The venerable LTI TX London black cab will soon be a relic of a bygone era -- if Nissan gets its way. The Japanese automaker has developed its own hackney carriage, based on its NV200 van, which it says is cheaper, more efficient, and more comfortable than the iconic TX taxis that fill London's streets.
The NV200 London Taxi features a host of tweaks designed to help it conform to the stiff regulations outlined in the TfL London Taxi conditions of fitness. It features a much wider front track, with flared wheel arches that give it a boy racer-aesthetic and, more crucially, a 25-foot turning circle to perform unlikely-looking u-turns.
The size of the thing allows plenty of space for passengers and cargo. Its side doors slide open for easy entry and exit, there's access for wheelchair users and headroom is generous -- enough for a gentleman wearing a tophat, no less. There are even a couple of luxury features including a full-length glass ceiling that affords a fabulous view of the raindrops cascading from the heavens above London and there's a USB port to help charge your mobile phone.
Luggage space at the rear is quite small by default, but the rear seats can slide forward to free up more space in the boot. The front passenger seat has also been dumped to provide more luggage space.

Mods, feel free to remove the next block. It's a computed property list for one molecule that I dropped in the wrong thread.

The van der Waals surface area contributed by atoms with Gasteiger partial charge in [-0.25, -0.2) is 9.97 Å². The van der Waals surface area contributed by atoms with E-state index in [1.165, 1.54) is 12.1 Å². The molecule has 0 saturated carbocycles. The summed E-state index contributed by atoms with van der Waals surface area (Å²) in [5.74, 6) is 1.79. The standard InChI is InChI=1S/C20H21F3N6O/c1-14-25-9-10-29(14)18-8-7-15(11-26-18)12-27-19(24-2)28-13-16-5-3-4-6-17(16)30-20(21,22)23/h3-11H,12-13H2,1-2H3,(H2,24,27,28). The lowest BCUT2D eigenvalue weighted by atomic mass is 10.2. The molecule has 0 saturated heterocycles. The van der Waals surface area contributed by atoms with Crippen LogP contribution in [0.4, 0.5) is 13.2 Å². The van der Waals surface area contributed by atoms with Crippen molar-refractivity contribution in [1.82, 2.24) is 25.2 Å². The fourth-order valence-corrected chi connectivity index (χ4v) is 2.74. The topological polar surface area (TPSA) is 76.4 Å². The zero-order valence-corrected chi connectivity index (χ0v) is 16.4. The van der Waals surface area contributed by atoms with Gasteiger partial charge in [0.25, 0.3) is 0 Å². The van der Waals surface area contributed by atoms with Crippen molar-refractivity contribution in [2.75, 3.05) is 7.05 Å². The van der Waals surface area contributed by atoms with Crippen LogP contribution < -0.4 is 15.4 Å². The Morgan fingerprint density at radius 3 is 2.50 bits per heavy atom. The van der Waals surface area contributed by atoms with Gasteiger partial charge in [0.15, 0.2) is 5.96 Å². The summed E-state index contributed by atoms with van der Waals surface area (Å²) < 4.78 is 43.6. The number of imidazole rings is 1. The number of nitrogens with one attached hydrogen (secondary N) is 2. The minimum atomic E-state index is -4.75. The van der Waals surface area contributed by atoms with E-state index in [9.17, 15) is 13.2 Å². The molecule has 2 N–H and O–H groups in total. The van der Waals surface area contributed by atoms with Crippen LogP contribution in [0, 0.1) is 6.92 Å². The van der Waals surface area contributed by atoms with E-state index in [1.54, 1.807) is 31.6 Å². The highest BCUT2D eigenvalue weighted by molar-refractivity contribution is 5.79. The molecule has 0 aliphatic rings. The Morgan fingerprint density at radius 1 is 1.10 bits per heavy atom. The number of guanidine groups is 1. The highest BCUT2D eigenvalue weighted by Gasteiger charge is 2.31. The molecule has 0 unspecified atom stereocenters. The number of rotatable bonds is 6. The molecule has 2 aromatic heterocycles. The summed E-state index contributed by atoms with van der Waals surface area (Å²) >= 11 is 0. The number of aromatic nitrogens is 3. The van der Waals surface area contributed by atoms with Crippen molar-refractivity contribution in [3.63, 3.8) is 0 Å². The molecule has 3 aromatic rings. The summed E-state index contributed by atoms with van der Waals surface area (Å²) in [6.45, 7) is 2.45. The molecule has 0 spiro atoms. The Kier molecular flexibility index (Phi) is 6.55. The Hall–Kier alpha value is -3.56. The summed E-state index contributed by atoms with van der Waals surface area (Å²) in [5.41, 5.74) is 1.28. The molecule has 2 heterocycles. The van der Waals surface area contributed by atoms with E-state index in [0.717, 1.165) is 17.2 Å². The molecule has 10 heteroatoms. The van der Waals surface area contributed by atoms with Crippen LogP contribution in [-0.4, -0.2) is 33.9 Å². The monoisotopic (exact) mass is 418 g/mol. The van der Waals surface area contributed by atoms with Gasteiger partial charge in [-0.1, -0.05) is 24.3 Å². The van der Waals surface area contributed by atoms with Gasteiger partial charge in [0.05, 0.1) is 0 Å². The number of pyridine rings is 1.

Most significant perhaps is fact the Nissan NV200 London Taxi is said to be 50 per cent more efficient than current black cabs. Its 1.5-litre diesel engine returns 53.3mpg and emits only 139g/km of CO2. For reference the latest TX4 returns 36.2mpg while vomiting a massive 206 grammes of carbon dioxide every kilometre it's driven -- that's about the same as a Porsche 911.
Indeed, Nissan is quick to claim that if every one of London's licensed black cabs were replaced by an NV200 tomorrow, there would be a CO2 reduction in London of over 37,000 metric tonnes per year -- the equivalent of planting 10,000 acres of trees (twice the size of the London congestion charge zone) every year.
On paper then, the NV200 London Taxi has an awful lot going for it. It might not be the prettiest thing we've seen, but LTI's TX4 isn't exactly beautiful either. It should be cheaper to buy (the standard NV200 is about a third the price of a TX4) could save taxi drivers hundreds of pounds in fuel every year and it is kinder to the environment. The only sticking point we can see is, ironically, the stick -- it currently uses a manual transmission so cabbies had better be prepared to exercise their clutch foot.
Expect to see them on the streets from September next year with an all-electric Nissan Leaf-based version set for a potential 2014 arrival.